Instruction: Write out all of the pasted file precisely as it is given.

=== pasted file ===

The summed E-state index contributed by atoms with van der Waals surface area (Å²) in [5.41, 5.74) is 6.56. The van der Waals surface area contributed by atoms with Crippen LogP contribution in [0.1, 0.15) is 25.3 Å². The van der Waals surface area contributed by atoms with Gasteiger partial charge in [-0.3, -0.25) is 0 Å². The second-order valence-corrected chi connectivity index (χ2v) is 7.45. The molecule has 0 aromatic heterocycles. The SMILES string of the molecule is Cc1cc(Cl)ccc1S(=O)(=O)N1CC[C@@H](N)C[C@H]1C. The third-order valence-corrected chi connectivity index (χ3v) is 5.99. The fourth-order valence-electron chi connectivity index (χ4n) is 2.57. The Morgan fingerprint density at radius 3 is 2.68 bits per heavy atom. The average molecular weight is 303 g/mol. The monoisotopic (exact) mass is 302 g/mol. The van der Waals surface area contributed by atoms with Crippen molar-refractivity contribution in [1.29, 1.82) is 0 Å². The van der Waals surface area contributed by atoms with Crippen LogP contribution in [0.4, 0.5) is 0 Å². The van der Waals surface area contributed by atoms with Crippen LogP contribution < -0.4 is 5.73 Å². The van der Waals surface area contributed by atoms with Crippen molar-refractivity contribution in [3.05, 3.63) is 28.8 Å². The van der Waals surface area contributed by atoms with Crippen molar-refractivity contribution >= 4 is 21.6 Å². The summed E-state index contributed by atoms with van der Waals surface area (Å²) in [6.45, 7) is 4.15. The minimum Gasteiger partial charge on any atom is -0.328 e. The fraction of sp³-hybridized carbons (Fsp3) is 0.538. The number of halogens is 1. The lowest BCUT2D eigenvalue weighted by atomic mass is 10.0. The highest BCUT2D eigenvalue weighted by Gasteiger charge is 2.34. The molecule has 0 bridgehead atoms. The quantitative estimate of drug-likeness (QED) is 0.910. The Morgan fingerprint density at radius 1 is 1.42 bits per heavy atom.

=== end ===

The summed E-state index contributed by atoms with van der Waals surface area (Å²) in [5.41, 5.74) is 6.56. The van der Waals surface area contributed by atoms with Crippen LogP contribution in [0.1, 0.15) is 25.3 Å². The van der Waals surface area contributed by atoms with Gasteiger partial charge in [-0.3, -0.25) is 0 Å². The second-order valence-corrected chi connectivity index (χ2v) is 7.45. The molecule has 0 aromatic heterocycles. The SMILES string of the molecule is Cc1cc(Cl)ccc1S(=O)(=O)N1CC[C@@H](N)C[C@H]1C. The third-order valence-corrected chi connectivity index (χ3v) is 5.99. The fourth-order valence-electron chi connectivity index (χ4n) is 2.57. The Morgan fingerprint density at radius 3 is 2.68 bits per heavy atom. The average molecular weight is 303 g/mol. The monoisotopic (exact) mass is 302 g/mol. The van der Waals surface area contributed by atoms with Crippen molar-refractivity contribution in [1.29, 1.82) is 0 Å². The van der Waals surface area contributed by atoms with Crippen LogP contribution in [0.4, 0.5) is 0 Å². The van der Waals surface area contributed by atoms with Crippen LogP contribution < -0.4 is 5.73 Å². The van der Waals surface area contributed by atoms with Crippen molar-refractivity contribution in [3.05, 3.63) is 28.8 Å². The van der Waals surface area contributed by atoms with Crippen molar-refractivity contribution >= 4 is 21.6 Å². The summed E-state index contributed by atoms with van der Waals surface area (Å²) in [6.45, 7) is 4.15. The minimum Gasteiger partial charge on any atom is -0.328 e. The fraction of sp³-hybridized carbons (Fsp3) is 0.538. The number of halogens is 1. The lowest BCUT2D eigenvalue weighted by atomic mass is 10.0. The highest BCUT2D eigenvalue weighted by Gasteiger charge is 2.34. The molecule has 0 bridgehead atoms. The quantitative estimate of drug-likeness (QED) is 0.910. The Morgan fingerprint density at radius 1 is 1.42 bits per heavy atom.